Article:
Once identified, children are fearful of returning to Vietnam. Travelling through irregular means, being forced to commit crime and owing a huge debt can mean that children will face reprisals from both their traffickers and Vietnamese authorities if they are returned to Vietnam.
“In France, the police didn’t help me and my traffickers found me again. When in the UK, I was treated like a criminal. One thing I would say to the people in Europe is, if it happened to your children, you wouldn’t ignore it.”
Debbie Beadle, Director of Programmes at ECPAT UK, said
”Under international law, States have a duty to protect children from trafficking and exploitation. It’s simply not acceptable for States to regard trafficked Vietnamese children as another country’s problem.
“Every professional who comes into contact with children across Europe should be able to identify victims and protect children from harm. Each country has a responsibility to ensure their frontline staff are trained, equipped and adequately resourced to protect children from trafficking.”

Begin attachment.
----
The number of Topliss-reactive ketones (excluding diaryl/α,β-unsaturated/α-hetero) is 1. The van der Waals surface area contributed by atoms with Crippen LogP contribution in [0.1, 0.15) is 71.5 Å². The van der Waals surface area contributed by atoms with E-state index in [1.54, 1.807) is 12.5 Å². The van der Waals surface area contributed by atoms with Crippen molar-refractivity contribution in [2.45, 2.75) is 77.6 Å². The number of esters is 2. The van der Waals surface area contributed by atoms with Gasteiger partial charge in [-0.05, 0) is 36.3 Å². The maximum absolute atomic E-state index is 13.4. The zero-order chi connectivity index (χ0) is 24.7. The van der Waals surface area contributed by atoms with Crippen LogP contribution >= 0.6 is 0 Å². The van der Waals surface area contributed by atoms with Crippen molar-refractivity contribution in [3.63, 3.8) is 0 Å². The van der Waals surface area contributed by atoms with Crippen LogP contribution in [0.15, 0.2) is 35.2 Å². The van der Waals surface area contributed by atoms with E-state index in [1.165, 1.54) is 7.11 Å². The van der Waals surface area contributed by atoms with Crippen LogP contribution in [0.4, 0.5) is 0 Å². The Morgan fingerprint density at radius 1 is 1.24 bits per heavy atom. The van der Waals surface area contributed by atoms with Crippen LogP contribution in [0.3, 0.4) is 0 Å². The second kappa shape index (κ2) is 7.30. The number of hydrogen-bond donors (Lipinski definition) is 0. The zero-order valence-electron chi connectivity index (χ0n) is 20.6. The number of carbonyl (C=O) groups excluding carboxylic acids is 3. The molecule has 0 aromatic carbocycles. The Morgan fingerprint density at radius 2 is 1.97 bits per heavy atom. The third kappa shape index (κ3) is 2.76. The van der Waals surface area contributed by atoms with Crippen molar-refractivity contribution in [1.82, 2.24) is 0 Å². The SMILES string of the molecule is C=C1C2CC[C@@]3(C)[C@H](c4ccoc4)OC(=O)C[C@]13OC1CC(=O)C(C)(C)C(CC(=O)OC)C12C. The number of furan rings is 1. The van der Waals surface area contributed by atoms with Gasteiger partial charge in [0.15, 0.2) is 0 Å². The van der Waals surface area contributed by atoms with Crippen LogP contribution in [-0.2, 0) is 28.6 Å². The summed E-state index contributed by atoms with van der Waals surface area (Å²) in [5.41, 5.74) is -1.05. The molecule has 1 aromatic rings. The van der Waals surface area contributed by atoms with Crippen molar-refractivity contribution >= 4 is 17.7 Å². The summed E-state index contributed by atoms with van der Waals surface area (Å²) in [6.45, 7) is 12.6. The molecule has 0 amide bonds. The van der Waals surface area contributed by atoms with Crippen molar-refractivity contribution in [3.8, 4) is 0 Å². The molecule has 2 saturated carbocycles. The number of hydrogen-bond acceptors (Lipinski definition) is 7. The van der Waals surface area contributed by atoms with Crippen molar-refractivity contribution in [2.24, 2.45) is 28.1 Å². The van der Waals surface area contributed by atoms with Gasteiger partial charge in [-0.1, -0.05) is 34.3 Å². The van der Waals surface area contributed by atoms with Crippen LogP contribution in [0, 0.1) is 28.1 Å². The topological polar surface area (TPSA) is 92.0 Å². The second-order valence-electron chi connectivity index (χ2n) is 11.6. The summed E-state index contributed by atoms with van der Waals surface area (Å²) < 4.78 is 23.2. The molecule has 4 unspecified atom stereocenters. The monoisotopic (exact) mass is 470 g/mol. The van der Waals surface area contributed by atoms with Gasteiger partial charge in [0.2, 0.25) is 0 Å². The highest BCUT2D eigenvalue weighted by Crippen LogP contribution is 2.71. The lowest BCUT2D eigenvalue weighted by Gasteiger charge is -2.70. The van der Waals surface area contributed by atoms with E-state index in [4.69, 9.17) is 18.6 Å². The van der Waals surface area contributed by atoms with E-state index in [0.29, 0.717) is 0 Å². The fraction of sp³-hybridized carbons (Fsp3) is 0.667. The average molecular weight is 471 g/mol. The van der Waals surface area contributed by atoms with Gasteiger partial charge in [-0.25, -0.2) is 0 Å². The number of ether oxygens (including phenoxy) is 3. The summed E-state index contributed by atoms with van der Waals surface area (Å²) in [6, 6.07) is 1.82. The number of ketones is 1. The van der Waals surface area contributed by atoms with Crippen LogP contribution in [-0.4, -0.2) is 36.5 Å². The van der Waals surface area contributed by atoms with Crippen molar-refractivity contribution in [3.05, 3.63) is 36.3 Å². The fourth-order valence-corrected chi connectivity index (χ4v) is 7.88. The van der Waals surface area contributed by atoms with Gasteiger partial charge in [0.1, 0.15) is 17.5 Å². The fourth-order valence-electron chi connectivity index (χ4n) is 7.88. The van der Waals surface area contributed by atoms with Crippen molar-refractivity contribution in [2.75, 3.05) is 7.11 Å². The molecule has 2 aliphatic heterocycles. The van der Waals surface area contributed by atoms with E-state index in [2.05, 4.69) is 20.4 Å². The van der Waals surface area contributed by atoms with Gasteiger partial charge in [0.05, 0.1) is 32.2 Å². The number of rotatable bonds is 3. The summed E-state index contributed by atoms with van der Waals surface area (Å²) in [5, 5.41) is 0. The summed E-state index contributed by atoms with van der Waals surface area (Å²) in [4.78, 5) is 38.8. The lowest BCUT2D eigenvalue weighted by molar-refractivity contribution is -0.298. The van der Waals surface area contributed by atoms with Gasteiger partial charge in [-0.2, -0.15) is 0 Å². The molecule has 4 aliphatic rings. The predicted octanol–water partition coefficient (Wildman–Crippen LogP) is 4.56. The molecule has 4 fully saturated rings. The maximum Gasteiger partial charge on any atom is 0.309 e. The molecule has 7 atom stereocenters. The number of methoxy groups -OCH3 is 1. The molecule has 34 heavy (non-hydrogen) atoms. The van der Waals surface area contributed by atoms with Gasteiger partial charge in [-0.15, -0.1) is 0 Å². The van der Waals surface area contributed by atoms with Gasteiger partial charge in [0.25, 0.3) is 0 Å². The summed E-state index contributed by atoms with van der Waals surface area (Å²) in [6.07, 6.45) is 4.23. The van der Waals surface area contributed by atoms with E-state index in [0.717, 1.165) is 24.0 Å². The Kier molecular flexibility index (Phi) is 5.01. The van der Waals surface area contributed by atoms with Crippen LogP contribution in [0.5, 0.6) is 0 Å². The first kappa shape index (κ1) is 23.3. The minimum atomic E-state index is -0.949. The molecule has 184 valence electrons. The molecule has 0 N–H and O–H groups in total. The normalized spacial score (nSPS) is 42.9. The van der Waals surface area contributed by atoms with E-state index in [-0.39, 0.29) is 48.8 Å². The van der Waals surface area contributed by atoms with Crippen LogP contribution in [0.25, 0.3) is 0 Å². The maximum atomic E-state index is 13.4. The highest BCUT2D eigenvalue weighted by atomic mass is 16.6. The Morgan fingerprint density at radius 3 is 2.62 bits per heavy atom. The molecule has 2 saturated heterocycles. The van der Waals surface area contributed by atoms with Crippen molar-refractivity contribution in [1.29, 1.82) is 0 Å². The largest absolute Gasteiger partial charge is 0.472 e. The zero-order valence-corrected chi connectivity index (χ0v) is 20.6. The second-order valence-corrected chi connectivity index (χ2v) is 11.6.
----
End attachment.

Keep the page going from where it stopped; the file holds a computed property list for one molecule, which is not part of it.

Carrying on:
Jasmine O’Connor, CEO of Anti-Slavery International, said
“The extent of abuse children trafficked from Vietnam to Europe suffer is shocking. By the time they arrive in the UK, the vast majority have been mercilessly exploited along the way.
“We have to stop putting our heads in the sand and address this problem head on, together with other European and non-European countries.”
Dung, a Vietnamese member of ECPAT UK’s youth group for victims of trafficking, said
“I was a child who was taken across Europe by people I was scared of. In France, the police didn’t help me and my traffickers found me again. When in the UK, I was treated like a criminal. One thing I would say to the people in Europe is, if it happened to your children, you wouldn’t ignore it. One thing I would say to the UK Government is, why are the victims the ones you treat like criminals?”
Story of Dung*
Dung is from the North of Vietnam. She grew up with her grandparents, never knowing her real parents. Her family were poor and Dung didn’t attend school, instead helping her grandparents collect and sort recycling to earn an income. Her grandparents died when she was 14, leaving her alone with no caregiver. Dung survived by finding work in restaurants, where she would be given food in return for work. Initially, she was too upset to go back to the house she had shared with her grandparents, so she stayed in the restaurant. When she returned to the house after a couple of months, there was a man living there. He said he now owned the house. Dung asked the neighbours for help but no one would help her.